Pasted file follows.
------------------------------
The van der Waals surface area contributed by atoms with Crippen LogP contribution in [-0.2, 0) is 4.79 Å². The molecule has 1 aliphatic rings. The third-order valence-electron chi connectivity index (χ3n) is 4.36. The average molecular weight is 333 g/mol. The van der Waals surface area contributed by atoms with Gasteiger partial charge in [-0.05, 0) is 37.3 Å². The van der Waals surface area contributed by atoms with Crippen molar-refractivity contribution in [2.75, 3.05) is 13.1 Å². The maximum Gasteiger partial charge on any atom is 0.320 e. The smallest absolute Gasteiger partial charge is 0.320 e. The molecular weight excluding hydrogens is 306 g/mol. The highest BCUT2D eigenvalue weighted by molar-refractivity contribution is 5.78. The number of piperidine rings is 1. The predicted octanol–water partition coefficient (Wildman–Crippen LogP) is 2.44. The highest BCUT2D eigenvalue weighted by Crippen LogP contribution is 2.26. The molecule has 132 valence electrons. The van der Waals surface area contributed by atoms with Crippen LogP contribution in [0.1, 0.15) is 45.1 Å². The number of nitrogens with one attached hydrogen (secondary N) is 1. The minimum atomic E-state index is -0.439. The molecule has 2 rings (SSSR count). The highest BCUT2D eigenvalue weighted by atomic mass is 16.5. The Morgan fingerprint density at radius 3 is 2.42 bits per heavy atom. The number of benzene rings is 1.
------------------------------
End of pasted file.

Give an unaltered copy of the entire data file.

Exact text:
The van der Waals surface area contributed by atoms with Crippen LogP contribution in [-0.2, 0) is 4.79 Å². The molecule has 1 aliphatic rings. The third-order valence-electron chi connectivity index (χ3n) is 4.36. The average molecular weight is 333 g/mol. The van der Waals surface area contributed by atoms with Gasteiger partial charge in [-0.05, 0) is 37.3 Å². The van der Waals surface area contributed by atoms with Crippen molar-refractivity contribution in [2.75, 3.05) is 13.1 Å². The maximum Gasteiger partial charge on any atom is 0.320 e. The smallest absolute Gasteiger partial charge is 0.320 e. The molecular weight excluding hydrogens is 306 g/mol. The highest BCUT2D eigenvalue weighted by molar-refractivity contribution is 5.78. The number of piperidine rings is 1. The predicted octanol–water partition coefficient (Wildman–Crippen LogP) is 2.44. The highest BCUT2D eigenvalue weighted by Crippen LogP contribution is 2.26. The molecule has 132 valence electrons. The van der Waals surface area contributed by atoms with Crippen LogP contribution in [0.1, 0.15) is 45.1 Å². The number of nitrogens with one attached hydrogen (secondary N) is 1. The minimum atomic E-state index is -0.439. The molecule has 2 rings (SSSR count). The highest BCUT2D eigenvalue weighted by atomic mass is 16.5. The Morgan fingerprint density at radius 3 is 2.42 bits per heavy atom. The number of benzene rings is 1.